Honest Motherhood: Making the world go round

I was recently asked by another Mum at the park what it’s been like having a baby during the pandemic. No one had asked me that question directly before and I was briefly stumped as to how to reply. I think I went with something generic and aptly light and breezy for park-talk like “Weird! But manageable! You know you’re kind of in a bubble when you have a baby, you have a sort of mini-lockdown anyway.” There is truth to this, we were in a lovely bubble for a few short weeks. But what I really felt like saying was “Giving birth during a pandemic, being in and out of lockdown for the first year of my son’s life, has not been great. It’s been really tough actually.” 

There was a lot of anxiety when I was pregnant, as to how things would be when I gave birth. Would Joel be allowed in during the birth? If there were complications and I had to stay in hospital, would he be able to come and visit? Would I still have health visitors coming to the house in the days after the birth? Would our parents be allowed to come and meet the baby? What does a birth during a pandemic look like? Would I have to labour with a mask on? So many questions and the answers were forever changing. Thankfully Joel was present at the birth (along with his face mask) and we were complication free, so only one night in hospital. Visiting hours were restricted because of the virus and I bawled my eyes out when Joel was told he had to go home shortly after I’d arrived on the post-natal ward. I wasn’t ready to be left alone yet. We’d just been through a life-changing experience and all we wanted was to talk about it, be there for each other and coo over our new baby. But no special treatment for new Dads, he was to leave immediately. That wasn’t nice. But I was grateful he was there at all, and that our boy was healthy. 

I tried not to focus on the fact I wouldn’t be having a baby shower. It seemed like a lovely but frivolous sort of affair that I could do without. Given what was going on in the world, my disappointment seemed nonsensical. Perspective please. At least that’s what I told myself. Deep down I longed to get all my girlfriends together and somehow re-create the magical shower I’d had weeks before my daughter was born in 2013. I wanted my baby’s impending arrival celebrated. And obviously the gifts.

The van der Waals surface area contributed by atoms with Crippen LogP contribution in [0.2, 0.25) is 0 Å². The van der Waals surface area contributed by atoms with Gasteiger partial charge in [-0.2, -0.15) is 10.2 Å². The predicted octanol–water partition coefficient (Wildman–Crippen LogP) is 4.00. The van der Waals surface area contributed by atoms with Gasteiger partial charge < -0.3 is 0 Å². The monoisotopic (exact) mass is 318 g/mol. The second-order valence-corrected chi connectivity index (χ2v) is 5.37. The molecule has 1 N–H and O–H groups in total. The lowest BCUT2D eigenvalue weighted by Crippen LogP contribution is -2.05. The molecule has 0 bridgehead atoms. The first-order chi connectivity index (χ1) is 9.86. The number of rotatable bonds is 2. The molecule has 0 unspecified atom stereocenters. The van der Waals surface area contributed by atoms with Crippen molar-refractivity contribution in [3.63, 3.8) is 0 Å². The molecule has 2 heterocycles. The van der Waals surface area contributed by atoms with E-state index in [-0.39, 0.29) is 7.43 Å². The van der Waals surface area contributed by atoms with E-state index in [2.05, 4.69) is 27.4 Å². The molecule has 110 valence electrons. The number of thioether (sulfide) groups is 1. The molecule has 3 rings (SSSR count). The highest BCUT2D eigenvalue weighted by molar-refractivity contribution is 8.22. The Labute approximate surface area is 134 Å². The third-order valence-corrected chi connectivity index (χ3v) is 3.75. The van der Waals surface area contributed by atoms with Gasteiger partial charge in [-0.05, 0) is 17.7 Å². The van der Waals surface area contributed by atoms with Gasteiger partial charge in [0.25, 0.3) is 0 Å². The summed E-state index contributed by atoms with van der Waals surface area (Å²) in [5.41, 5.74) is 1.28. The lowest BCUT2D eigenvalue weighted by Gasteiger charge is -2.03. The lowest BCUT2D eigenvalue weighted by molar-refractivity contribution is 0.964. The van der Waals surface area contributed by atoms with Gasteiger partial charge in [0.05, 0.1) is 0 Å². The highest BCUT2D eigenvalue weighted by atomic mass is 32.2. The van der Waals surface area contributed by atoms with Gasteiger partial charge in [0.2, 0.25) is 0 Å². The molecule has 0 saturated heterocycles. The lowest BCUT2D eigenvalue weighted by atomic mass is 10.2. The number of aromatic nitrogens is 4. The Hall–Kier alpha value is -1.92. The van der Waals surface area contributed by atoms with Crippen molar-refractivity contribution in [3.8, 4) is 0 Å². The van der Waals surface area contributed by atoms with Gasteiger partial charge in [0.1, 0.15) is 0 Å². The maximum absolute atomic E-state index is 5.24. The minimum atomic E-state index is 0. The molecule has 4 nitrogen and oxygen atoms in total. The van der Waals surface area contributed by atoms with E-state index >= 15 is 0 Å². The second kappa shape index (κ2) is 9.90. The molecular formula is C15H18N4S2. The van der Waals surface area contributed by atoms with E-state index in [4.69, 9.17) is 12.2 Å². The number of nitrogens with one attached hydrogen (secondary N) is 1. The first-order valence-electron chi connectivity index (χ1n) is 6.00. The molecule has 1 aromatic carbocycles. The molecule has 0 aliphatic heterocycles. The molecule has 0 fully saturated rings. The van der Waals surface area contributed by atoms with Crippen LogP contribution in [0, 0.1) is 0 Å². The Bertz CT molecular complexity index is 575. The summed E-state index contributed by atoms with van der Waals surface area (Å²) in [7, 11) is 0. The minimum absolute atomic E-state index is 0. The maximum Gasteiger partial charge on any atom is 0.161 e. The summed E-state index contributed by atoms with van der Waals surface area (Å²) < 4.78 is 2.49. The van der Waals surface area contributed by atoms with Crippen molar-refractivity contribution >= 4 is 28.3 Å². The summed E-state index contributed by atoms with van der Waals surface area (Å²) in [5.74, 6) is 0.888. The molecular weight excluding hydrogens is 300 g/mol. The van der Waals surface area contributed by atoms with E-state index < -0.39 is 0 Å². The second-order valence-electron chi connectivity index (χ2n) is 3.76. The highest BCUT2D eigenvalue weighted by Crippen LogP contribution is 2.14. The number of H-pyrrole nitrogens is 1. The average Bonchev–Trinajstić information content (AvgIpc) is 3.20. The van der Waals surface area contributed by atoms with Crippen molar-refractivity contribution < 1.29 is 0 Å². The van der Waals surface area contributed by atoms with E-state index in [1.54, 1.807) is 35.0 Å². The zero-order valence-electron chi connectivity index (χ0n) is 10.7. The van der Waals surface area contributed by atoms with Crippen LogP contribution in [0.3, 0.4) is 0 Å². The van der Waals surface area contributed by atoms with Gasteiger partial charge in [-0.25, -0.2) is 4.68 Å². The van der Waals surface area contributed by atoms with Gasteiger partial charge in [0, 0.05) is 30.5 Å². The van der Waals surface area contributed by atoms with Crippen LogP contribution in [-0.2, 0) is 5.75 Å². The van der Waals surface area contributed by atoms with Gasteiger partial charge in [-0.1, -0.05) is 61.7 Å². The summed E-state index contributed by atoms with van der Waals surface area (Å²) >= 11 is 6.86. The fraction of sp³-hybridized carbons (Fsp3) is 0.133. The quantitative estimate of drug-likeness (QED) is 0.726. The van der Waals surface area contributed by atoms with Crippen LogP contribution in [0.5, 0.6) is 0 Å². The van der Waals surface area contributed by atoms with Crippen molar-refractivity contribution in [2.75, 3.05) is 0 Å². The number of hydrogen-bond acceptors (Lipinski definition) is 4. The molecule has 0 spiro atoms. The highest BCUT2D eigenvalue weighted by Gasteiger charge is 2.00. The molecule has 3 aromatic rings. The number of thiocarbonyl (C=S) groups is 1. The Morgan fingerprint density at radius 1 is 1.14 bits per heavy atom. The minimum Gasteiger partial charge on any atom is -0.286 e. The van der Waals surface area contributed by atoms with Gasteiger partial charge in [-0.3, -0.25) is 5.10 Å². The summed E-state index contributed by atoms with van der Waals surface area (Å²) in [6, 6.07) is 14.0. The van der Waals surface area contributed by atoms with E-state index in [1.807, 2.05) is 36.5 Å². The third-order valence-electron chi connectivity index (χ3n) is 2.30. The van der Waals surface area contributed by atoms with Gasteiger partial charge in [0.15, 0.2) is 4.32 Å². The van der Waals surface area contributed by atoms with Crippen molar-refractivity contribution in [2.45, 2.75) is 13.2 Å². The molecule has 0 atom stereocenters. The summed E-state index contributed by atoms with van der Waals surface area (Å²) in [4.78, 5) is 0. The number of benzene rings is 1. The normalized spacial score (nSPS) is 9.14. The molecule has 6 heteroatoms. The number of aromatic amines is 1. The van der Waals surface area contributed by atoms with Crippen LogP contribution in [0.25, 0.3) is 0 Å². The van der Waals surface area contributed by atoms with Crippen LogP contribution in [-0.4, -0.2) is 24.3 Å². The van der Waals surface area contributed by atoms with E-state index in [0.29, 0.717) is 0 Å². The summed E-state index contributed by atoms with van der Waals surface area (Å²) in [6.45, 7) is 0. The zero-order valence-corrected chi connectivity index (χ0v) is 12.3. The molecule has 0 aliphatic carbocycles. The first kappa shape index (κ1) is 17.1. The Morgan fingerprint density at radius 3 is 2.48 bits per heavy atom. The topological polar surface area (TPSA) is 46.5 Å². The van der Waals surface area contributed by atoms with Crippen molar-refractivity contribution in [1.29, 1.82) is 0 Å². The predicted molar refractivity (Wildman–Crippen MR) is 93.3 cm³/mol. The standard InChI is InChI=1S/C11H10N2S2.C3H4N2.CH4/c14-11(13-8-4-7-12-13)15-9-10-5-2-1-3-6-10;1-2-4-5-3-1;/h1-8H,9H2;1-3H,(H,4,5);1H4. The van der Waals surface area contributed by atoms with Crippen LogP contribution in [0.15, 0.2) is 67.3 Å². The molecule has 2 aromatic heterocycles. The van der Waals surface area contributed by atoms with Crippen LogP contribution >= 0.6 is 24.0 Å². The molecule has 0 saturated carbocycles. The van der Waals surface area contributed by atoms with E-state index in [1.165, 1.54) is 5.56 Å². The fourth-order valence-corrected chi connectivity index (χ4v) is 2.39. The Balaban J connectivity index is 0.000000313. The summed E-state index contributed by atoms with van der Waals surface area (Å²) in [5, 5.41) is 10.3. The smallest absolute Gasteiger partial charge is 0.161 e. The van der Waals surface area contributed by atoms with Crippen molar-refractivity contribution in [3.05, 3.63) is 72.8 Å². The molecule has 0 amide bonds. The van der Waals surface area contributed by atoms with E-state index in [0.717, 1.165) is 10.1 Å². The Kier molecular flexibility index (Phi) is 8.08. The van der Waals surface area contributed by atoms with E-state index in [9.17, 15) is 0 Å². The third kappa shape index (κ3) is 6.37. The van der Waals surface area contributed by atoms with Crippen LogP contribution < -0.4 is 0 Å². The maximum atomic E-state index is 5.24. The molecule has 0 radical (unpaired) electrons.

It was only when the January 2021 lockdown was announced that it really hit me how different things were raising a baby during a pandemic. I was refunded for a baby class I’d booked that I’d been looking forward to and felt a sinking feeling. How exactly was I meant to make baby-mummy friends now? Put a call out on Twitter? By March, it occurred to me I might be starting to feel a bit lonely. With Maia back at school and Joel working, I was desperate to talk to other women in the same position. Desperate to have somewhere to be. 
Thankfully all being well, in a few short weeks I’ll have exactly that. With NCT walks, baby classes and countless coffee meet-ups, our social schedule is slowly forming. Leo will finally get to meet some other babies. (He is currently of the understanding that he is the only baby on this planet). And I, like Maia, will get to experience a world away from our kitchen table. My heart goes out to new Mums who’ve had to navigate the minefield of motherhood on their own during the pandemic. Pregnancy, childbirth, newborns, it’s no walk in the park at the best of times. Leo is my second baby and I’ve still relied heavily on my own Mum for words of encouragement and a helping hand. She’s been a lifeline, along with a handful of wonderful Mum friends. Because pandemic or not, Mothers are Goddesses and I sincerely believe make the world go round.